Why is Business Credit So Important?
As an entrepreneur, nothing is more valuable to you than a healthy cash flow. Money greases the wheels of your business, and truly makes magical things happen. If you are interested in taking a leap of faith, you’re going to need to get your ducks in a row. Business credit is one of the most important resources at your disposal. Imagine if you had dreams of building a production facility, but you were limited by a paltry business credit line of just $10,000?
Even with a profitable business up and running, you may find it difficult to establish business credit. Often, the success of your business and the credit rating of your business are two separate issues. Many folks know exactly how to nurture their personal credit scores, but are hopelessly lost at sea when it comes to managing their business credit.
Can You Afford the Business Loan?
Rather than risk having your lines of credit cut by a bank, it’s important to keep your personal credit lines active and available. There are benefits to using small banks (personalized service) and big banks (more services). You may even opt to go with a non-bank lender and enjoy a wide range of credit resources and expedited offers.
Personal loans, business loans and other credit lines are particularly useful, but it’s important to be able to service those loans. One way to gauge your ability to repay these financial obligations is a paycheck calculator. This evaluates your gross earnings, health insurance premiums, allowances, retirement plan, taxes and deductions, to determine a net amount that you would like to receive.
Steps you can take today to establish your business credit:
Get started as soon as possible when it comes to building business credit. The last thing you want is to be in a situation where you desperately need credit and you don’t have it. Once you start your business, you should open a small line of credit. It may take up to 2 years before banks and financial institutions feel comfortable enough to offer you a respectable line of credit.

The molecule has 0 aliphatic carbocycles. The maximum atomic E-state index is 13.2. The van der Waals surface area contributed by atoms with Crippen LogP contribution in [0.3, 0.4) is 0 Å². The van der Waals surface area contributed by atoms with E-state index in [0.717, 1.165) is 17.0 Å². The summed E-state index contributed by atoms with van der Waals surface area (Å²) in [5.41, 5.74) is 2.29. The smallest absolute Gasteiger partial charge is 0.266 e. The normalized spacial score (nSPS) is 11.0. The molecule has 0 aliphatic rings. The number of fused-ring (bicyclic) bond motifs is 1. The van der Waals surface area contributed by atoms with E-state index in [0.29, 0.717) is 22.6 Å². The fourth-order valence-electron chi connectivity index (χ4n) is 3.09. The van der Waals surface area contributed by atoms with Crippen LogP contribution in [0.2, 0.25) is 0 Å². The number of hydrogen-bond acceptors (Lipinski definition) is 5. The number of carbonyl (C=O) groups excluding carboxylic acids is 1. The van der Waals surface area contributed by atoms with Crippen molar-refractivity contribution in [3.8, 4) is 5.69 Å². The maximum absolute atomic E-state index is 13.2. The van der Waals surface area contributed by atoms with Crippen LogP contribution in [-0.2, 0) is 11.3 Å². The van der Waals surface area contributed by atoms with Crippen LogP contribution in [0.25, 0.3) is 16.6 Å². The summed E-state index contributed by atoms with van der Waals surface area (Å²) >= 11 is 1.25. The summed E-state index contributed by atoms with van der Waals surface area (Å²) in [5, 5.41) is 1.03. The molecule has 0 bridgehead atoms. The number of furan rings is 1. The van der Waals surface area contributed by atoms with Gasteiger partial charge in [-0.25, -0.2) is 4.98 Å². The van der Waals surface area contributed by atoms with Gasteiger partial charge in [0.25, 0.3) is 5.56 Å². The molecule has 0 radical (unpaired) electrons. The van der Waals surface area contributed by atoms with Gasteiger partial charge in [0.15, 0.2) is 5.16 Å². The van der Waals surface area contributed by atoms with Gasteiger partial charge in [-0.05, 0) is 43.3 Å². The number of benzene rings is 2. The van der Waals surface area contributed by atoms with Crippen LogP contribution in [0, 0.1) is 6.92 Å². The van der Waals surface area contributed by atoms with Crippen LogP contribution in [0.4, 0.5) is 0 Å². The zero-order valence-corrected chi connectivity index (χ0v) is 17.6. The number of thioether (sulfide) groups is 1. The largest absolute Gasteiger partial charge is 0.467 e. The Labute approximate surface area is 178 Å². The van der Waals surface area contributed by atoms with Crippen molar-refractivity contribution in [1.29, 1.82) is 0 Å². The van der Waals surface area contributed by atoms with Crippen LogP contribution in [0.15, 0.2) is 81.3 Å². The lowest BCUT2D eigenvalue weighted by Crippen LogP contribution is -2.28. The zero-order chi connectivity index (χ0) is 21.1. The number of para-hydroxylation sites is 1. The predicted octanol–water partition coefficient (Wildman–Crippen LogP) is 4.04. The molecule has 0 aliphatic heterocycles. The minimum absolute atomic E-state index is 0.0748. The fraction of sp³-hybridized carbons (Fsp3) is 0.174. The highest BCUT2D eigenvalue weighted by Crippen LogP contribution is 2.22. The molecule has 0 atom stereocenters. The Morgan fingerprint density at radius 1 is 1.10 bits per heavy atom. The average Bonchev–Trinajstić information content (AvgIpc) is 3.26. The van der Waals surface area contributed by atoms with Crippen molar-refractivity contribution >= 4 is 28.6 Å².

Fortunately, there are several workarounds, including bank loans or business credit cards, perhaps even store-based credit. You may be required to sign for your business credit line in your personal capacity.
On the subject of credit, you will always want to be mindful of your personal credit score. Many business owners assume that business credit lines are separate from those of the owner. This is true to a degree. Most small and medium businesses will need to provide some sort of surety from the owner to qualify for the business loan. That’s why it’s so important to be mindful of your personal credit score at all times. If you are reckless in the way you manage your finances, it is unlikely that banks and financial institutions will view your business any differently.
A decent credit score to have when applying for a business loan is 600+, but the higher you go, the more favourable the loan terms and conditions. There are many ways to build a credit score, notably making regular payments, managing your credit utilization ratio, limiting the amount of accounts you open, and generally being fiscally responsible. Moneylenders are known to scrutinize the personal credit profiles of anyone who has more than a 20% share in any business.
Credit scores in the United States are being recalculated according to a new scoring system in 2017. The VantageScore model will result in movements of up to 20 points for certain individuals, and it’s important to stay abreast of how the new scoring system could impact your personal credit score.
Establish relationships with bank and non-bank lenders
Once you start building your credit, you will have a history with the bank or non-bank lender. This is invaluable as a small business. You may not even need to use the credit line made available to you, but it’s better to have it in the event that you do. One of the most useful tips when establishing business credibility is setting up a profile with D&B (Dun & Bradstreet) this credit reporting agency can assist you in building a credit profile.
If you’ve had credit cards for any period of time, you know that banks routinely assess client accounts. If your account has been inactive for some time, the bank may close your line of credit. This is entirely at the discretion of the issuing provider. To avoid this, try to have multiple lines of credit available – that way if things sour, you’re still safe!